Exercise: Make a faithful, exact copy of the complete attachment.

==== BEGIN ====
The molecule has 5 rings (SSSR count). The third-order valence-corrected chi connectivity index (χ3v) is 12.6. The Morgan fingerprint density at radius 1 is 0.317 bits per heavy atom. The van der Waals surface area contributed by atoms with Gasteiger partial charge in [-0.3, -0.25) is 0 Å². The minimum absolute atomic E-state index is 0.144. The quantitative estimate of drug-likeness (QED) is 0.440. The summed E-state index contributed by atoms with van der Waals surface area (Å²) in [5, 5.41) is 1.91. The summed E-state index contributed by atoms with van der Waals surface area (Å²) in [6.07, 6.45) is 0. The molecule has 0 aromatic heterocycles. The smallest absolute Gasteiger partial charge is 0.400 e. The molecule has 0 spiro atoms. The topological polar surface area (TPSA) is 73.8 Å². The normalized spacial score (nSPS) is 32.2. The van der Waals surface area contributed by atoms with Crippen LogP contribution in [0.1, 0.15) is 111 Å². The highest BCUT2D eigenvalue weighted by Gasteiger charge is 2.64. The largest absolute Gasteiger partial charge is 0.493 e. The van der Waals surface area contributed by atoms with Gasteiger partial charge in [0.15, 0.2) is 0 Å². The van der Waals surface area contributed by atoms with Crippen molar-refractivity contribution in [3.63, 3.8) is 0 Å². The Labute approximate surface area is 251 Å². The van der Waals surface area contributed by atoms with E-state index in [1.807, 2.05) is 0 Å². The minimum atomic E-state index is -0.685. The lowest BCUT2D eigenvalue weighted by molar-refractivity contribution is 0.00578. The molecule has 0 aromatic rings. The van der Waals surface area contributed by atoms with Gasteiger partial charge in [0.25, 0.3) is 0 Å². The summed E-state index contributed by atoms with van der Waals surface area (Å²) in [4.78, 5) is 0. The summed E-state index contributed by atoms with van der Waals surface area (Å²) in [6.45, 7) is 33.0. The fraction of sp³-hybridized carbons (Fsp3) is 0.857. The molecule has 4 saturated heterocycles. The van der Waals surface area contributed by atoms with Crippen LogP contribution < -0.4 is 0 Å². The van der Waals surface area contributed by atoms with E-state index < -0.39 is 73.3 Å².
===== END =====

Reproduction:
The molecule has 5 rings (SSSR count). The third-order valence-corrected chi connectivity index (χ3v) is 12.6. The Morgan fingerprint density at radius 1 is 0.317 bits per heavy atom. The van der Waals surface area contributed by atoms with Gasteiger partial charge in [-0.3, -0.25) is 0 Å². The minimum absolute atomic E-state index is 0.144. The quantitative estimate of drug-likeness (QED) is 0.440. The summed E-state index contributed by atoms with van der Waals surface area (Å²) in [5, 5.41) is 1.91. The summed E-state index contributed by atoms with van der Waals surface area (Å²) in [6.07, 6.45) is 0. The molecule has 0 aromatic heterocycles. The smallest absolute Gasteiger partial charge is 0.400 e. The molecule has 0 spiro atoms. The topological polar surface area (TPSA) is 73.8 Å². The normalized spacial score (nSPS) is 32.2. The van der Waals surface area contributed by atoms with Crippen LogP contribution in [0.1, 0.15) is 111 Å². The highest BCUT2D eigenvalue weighted by Gasteiger charge is 2.64. The largest absolute Gasteiger partial charge is 0.493 e. The van der Waals surface area contributed by atoms with Gasteiger partial charge in [0.15, 0.2) is 0 Å². The van der Waals surface area contributed by atoms with Crippen molar-refractivity contribution in [3.63, 3.8) is 0 Å². The Labute approximate surface area is 251 Å². The van der Waals surface area contributed by atoms with E-state index in [1.807, 2.05) is 0 Å². The minimum atomic E-state index is -0.685. The lowest BCUT2D eigenvalue weighted by molar-refractivity contribution is 0.00578. The molecule has 0 aromatic rings. The van der Waals surface area contributed by atoms with Gasteiger partial charge in [0.25, 0.3) is 0 Å². The summed E-state index contributed by atoms with van der Waals surface area (Å²) in [4.78, 5) is 0. The summed E-state index contributed by atoms with van der Waals surface area (Å²) in [6.45, 7) is 33.0. The fraction of sp³-hybridized carbons (Fsp3) is 0.857. The molecule has 4 saturated heterocycles. The van der Waals surface area contributed by atoms with Crippen LogP contribution < -0.4 is 0 Å². The van der Waals surface area contributed by atoms with E-state index < -0.39 is 73.3 Å².